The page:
As used herein, “image” refers to what is shown on a display device and can include both the active pixel areas and the blank pixel areas. An image can be a frame and can include video data, graphic data, Internet data and other types of data that are displayed on a display device. Images are typically displayed one after another on the display device.
For a given display, there are typically many different windows that are being shown. For example, when a user is viewing Internet data, there may be some synthetically generated windows or borders, three dimensional graphics, a video stream and other data displayed in each image. Each image generated for this type of display is composited by the present invention directly from the data sources. Thus, when a portion of video data is needed, that portion of the video data is simply read from the source and displayed.
The present invention extends to both methods and systems for compositing an image. The embodiments of the present invention may comprise a special purpose or general purpose computer including various computer hardware, as discussed in greater detail below.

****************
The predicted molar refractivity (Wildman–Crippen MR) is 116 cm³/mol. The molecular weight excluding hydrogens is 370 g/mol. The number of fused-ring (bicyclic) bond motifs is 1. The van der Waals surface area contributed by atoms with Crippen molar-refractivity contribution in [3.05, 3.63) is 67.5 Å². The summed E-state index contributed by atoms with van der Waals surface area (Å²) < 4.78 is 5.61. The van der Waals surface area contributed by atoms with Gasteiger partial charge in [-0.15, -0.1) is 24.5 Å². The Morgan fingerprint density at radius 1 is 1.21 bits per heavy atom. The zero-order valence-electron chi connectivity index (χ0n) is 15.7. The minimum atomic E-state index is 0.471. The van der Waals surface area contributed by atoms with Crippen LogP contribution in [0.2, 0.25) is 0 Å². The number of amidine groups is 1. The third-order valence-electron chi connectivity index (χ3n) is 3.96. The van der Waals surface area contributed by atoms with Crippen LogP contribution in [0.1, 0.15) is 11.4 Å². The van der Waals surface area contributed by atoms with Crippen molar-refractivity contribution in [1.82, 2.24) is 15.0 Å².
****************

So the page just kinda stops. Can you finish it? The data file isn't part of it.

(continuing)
Embodiments within the scope of the present invention also include computer-readable media for carrying or having computer-executable instructions or data structures stored thereon. Such computer-readable media can be any available media which can be accessed by a general purpose or special purpose computer. By way of example, and not limitation, such computer-readable media can comprise RAM, ROM, EEPROM, CD-ROM or other optical disk storage, magnetic disk storage or other magnetic storage devices, or any other medium which can be used to carry or store desired program code means in the form of computer-executable instructions or data structures and which can be accessed by a general purpose or special purpose computer. When information is transferred or provided over a network or another communications connection (either hardwired, wireless, or a combination of hardwired or wireless) to a computer, the computer properly views the connection as a computer-readable medium. Thus, any such a connection is properly termed a computer-readable medium. Combinations of the above should also be included within the scope of computer-readable media. Computer-executable instructions comprise, for example, instructions and data which cause a general purpose computer, special purpose computer, or special purpose processing device to perform a certain function or group of functions.